Biden pushes for compromise amid hostility to $2.3tn infrastructure plan
GOP increasingly suspicious of president’s proposal in face of poor employment figures
US president Joe Biden in the East Room of the White House. Photograph: Drew Angerer/Getty
US president Joe Biden will host top Democrat and Republican lawmakers in the White House today for discussions on his proposed infrastructure plan, as he aims to sign the proposed Bill into law by the summer.
White House press secretary Jen Psaki said yesterday that Mr Biden’s objective was to find areas “where we can find common ground and where we can work together” in order to introduce policies “to benefit people whether they voted for him or not”.
But Mr Biden is facing a growing chorus of Republican voices resistant to his efforts to invest more money in the US economy following disappointing jobs numbers last week. Unemployment figures for April show that the US added 266,000 jobs last month, a sharp drop from the 770,000 jobs added in March. The data has fuelled Republican suspicions that the Biden administration is providing an economic stimulus that the US economy does not need, while also raising questions as to whether unemployment payments are discouraging people from getting back to work.
While Mr Biden has already signed his $1.9 trillion “American rescue plan” into law, he is trying to convince Republicans to support his $2.3 trillion infrastructure proposal. Senate minority leader Mitch McConnell said this week that he believed a more suitable price tag is $600 billion-$800 billion.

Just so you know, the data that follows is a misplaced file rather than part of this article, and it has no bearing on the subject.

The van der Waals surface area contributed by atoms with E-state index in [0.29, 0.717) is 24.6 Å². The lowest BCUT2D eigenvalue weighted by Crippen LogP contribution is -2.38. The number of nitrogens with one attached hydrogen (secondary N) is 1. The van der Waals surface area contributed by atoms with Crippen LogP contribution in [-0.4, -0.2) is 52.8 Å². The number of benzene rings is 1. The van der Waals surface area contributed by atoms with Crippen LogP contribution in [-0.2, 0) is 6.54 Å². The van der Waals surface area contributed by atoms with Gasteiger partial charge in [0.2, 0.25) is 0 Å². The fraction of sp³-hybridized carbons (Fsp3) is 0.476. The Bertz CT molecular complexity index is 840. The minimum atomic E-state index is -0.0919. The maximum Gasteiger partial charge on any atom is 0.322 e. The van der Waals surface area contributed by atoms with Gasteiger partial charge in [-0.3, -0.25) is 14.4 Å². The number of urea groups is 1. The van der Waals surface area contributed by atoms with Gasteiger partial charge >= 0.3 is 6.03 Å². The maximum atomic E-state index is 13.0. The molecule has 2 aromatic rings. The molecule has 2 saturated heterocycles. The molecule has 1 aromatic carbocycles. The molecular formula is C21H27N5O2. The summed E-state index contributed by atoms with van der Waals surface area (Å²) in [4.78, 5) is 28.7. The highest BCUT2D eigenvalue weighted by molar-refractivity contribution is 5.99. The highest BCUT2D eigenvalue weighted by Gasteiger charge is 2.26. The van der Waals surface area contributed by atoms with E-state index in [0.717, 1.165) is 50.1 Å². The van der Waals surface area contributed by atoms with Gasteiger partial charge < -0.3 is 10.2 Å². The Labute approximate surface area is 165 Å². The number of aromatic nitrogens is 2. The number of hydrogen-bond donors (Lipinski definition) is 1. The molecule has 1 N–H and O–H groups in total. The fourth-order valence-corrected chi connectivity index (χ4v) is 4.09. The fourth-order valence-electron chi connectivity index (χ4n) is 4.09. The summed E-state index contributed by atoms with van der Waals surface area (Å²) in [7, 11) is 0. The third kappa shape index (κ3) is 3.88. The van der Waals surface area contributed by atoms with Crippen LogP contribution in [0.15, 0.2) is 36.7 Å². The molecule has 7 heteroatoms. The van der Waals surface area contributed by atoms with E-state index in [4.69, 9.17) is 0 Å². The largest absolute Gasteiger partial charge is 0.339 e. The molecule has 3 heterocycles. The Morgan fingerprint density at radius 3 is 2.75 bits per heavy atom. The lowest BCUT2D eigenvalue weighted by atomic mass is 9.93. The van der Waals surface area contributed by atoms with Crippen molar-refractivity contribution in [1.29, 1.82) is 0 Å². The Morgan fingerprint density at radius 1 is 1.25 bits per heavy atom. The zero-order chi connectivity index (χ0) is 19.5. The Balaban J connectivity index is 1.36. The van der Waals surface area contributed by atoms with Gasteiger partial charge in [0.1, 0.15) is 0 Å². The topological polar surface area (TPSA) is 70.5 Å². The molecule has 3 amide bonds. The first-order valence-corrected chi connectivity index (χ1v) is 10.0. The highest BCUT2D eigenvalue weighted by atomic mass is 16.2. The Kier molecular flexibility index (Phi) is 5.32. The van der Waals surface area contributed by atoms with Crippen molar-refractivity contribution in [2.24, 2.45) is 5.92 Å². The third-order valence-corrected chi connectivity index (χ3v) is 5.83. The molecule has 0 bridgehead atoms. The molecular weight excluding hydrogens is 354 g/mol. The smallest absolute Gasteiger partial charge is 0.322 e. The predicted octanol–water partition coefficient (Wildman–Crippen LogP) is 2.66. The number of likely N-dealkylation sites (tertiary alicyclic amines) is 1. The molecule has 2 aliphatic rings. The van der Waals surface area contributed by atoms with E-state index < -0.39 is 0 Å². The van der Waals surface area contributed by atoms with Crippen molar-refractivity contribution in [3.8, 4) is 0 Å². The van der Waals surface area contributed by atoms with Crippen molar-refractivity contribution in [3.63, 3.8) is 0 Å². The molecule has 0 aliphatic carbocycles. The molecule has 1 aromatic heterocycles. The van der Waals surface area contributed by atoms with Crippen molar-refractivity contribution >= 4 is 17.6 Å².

Following today’s meeting Mr Biden is scheduled to meet six Republican senators on Thursday to discuss a possible compromise package.
The president has also been meeting individually with Senate Democrats who are lukewarm about his proposal. Should Democrats try to push their legislation through the senate using a budget reconciliation procedure, they will need all 50 Democrats to support the plan, with vice-president Kamala Harris casting the tie vote.
Mr Biden met with Arizona senator Kyrsten Sinema on Tuesday, who has expressed doubts about some aspects of the Bill. On Monday he met senators Tom Carper, chairman of the senate environmental and public works committee, and Joe Manchin of West Virginia, who has raised questions about some of the tax changes proposed by the White House to help fund the infrastructure plan.
Following the meeting, the White House said Mr Biden and Mr Manchin had discussed “their shared goal of rebuilding our country, especially when it comes to investing in rural communities”.
As the president prepares to make the case for more investment in infrastructure, his administration yesterday approved the US’s first major offshore wind farm. The facility, off the coast of Massachusetts, will include 84 wind turbines, which could generate enough power for 400,000 homes.
Energy secretary Jennifer Granholm said that the chief executive of Colonial Pipeline had indicated that its operations should be fully online by today after last Friday’s cyberattack, though it will take some days for full service to resume. She said that a “supply crunch” was expected in some areas of the southeast, amid reports of rising fuel prices in some parts of the United States.